Serving Lehigh County, Berks County and the Surrounding Communities
Family owned and operated for over 50 years
1. How does a septic system work?
A septic system consists of a tank and an absorption area, also known as a drain field or a drainage field.
The septic tank is an underground concrete or fiberglass container that holds wastewater from your home. These tanks vary in size. The average home has a 1,000-gallon tank. For homes that have a sand mound as the absorption area, the tank may be as large as 1,250 or 1,500 gallons.
Bacteria in the tank break down wastewater into 3 parts: water, sludge, and scum. The water, also known as effluent, flows from the tank into the distribution box and then into the absorption area.
What has to be pumped out from your tank is the sludge, also known as solids, the heaviest component that settles on the bottom of your tank, and scum (grease, fats, and paper products), the lightest component that floats on top.
2. How do I know if my system is not functioning properly?
You may actually smell the sewage odor in your house, in your drinking water or on your property in the area around your tank.
There may be a wet spot on the ground near your system or sewage backing up into your house or appearing in your yard. Your pumping station may run continuously or not at all, the alarm light may be on, or your alarm may be ringing.
3. What can I do to keep my system functioning properly?
The average homeowner needs to have their system emptied and cleaned every 3 to 5 years depending on the tank and the size of the household.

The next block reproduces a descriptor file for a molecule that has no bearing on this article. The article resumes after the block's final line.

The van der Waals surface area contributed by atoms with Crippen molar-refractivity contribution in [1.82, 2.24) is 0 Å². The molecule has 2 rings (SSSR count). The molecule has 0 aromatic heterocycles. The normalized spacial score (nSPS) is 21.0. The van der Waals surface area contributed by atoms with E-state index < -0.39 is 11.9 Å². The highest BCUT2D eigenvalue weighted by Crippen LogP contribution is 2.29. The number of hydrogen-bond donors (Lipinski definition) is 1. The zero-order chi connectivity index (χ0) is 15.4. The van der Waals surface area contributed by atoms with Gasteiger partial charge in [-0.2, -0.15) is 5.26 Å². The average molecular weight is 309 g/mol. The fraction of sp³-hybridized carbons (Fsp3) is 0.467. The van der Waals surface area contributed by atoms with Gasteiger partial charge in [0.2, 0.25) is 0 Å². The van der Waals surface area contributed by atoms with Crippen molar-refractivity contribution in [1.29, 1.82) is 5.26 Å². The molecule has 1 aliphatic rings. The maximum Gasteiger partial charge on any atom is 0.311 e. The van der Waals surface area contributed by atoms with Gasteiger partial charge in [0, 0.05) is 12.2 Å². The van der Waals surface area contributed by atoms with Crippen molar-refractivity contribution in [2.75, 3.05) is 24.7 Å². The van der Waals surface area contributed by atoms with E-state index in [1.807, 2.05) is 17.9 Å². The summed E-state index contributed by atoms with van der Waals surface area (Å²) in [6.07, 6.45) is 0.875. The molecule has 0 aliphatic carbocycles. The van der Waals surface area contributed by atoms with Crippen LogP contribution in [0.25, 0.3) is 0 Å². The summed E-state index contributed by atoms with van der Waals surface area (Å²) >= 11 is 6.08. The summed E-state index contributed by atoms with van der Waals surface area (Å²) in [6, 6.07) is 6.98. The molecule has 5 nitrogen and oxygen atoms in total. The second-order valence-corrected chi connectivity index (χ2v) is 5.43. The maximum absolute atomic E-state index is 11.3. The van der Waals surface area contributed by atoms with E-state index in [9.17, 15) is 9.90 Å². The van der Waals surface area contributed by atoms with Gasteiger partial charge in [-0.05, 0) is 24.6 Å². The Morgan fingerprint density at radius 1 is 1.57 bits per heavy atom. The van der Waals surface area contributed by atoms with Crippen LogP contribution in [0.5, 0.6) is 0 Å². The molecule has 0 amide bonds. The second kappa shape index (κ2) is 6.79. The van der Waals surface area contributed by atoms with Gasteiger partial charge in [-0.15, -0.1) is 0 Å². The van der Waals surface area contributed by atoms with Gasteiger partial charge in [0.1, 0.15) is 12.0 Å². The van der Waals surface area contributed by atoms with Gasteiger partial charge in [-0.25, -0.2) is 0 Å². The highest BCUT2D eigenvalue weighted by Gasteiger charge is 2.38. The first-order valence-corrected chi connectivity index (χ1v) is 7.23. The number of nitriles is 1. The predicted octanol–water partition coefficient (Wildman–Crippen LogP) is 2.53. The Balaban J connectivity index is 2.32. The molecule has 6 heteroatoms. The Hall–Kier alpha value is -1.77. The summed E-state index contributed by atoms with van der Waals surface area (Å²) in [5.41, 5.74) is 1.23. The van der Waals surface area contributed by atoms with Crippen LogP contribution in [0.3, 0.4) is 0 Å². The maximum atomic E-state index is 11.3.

Be careful what you put into your system! Harsh chemicals, including chlorine, bleach, septic system additives, grease, oil, gasoline and antifreeze, paints and varnishes, and solvents can prevent the necessary bacterial action from occurring and can possibly clog or damage your system.
Do not build any structures or plant trees or shrubs over your tank or absorption area. The weight of buildings can crush your pipes and roots from trees or shrubs can clog or even destroy the pipes.
4. I know people who have never had their systems emptied and cleaned.
Why should I bother?
If a system is not emptied and cleaned often enough, the absorption area may be damaged. A tank usually has enough space for approximately 3 years of safe accumulation of sludge. If you do not have your tank pumped out, this sludge will continue to accumulate, and solids can escape into the absorption area and clog the system.
5. What other important information do I need to know?
Learn where your lid or manhole is located. Try not to bury your lid more than 1 or 2 inches because you will need to have it dug open before your tank can be emptied or cleaned. If your contractor plans to bury your lid more than 6 inches, they should put a riser on the tank to raise the lid.
6. What is a cesspool?
A cesspool is almost like a conventional septic system.
A conventional septic system has a tank and an absorption area, also known as a drain field or a drainage field. The water, also known as effluent, flows out of the septic tank and into the distribution box, which allows even distribution over the absorption area.
The water exits the distribution box through pipes in the absorption area. If you have a cesspool, the water flows out of a pipe in the cesspool directly into the ground. The sludge and scum left behind in the cesspool need to be pumped out every 3 to 5 years, depending on the size of the tank and the size of the household.
7. I still have a question. How can I get an answer?
Email our professionals and let us help answer your question.
When you choose Millers Sanitary Service of Kutztown, PA for your septic tank, holding tank or grease trap cleaning needs, you can be at ease knowing that you'll get nothing less than exceptional work. As a family-owned and operated business, we take pride in our work. Browse through our frequently asked questions!